Waynesburg, the county seat for Greene County, is located in the 13th Judicial District of the Commonwealth of Pennsylvania; the 9th -- and -- 18th United States Congressional District, the 46th Pennsylvania Senate District and the 50th Pennsylvania House District. There are twenty townships and six boroughs and 44 polling precincts within the county.

Court of Common Pleas:
Court of Common Pleas is administered by Greene County. Each county has one or more judge(s) who is/are elected to sit on the bench and hear criminal and civil court cases. Counties support the courts with corrections and criminal justice programs such as the county prison, juvenile detention center, probation, and/or criminal investigation units. The Judges of the Civil Division are responsible for handling all civil matters, as well as family and orphans' court matters. Each judge is responsible for his or her inventory of cases from the filing of the complaint through disposition of the case.

The President Judge acts as the executive administrative head of the court. The President Judge is responsible for supervising the judicial business of the court, promulgating all administrative rules and regulations, making all judicial assignments, and assigning and re-assigning among the personnel of the court available chambers and other physical facilities.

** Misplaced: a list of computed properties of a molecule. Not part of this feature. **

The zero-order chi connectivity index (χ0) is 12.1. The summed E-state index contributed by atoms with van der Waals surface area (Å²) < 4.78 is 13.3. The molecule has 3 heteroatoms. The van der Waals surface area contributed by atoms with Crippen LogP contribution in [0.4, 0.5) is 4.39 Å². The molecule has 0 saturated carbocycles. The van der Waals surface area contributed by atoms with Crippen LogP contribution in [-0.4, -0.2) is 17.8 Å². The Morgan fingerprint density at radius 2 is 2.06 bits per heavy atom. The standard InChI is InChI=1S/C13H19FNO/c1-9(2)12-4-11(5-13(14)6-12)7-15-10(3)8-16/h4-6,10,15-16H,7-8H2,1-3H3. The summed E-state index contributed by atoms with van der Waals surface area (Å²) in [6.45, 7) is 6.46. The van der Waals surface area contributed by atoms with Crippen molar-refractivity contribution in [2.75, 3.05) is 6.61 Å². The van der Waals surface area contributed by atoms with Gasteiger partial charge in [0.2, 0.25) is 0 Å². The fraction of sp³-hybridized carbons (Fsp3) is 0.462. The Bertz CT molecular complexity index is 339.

The term for a Court of Common Pleas judge is 10 years, and Pennsylvania law states that judges must retire at the end of the year in which they turn 70 years old.

Court of Common Pleas — Past and present County Judges:
Following is a listing of those who have held the position of County Judge in the past (Listed current to past by date):

JUDGES & DATES BRIEF BIOGRAPHY of GREENE COUNTY JUDGES


Louis Dayich

2016—present
2nd Judge
January 2016 — the Honorable Dayich who was sworn-in for a 10-year term of office. The seat opened up when the seat was vacated by former judge William Nalitz retired, and with the promotion of the 2nd Judge Farley Toothman to President Judge. The race was so close that it took until the day after the election for Dayich to be declared the winner when the elections office counted all provisional and absentee ballots.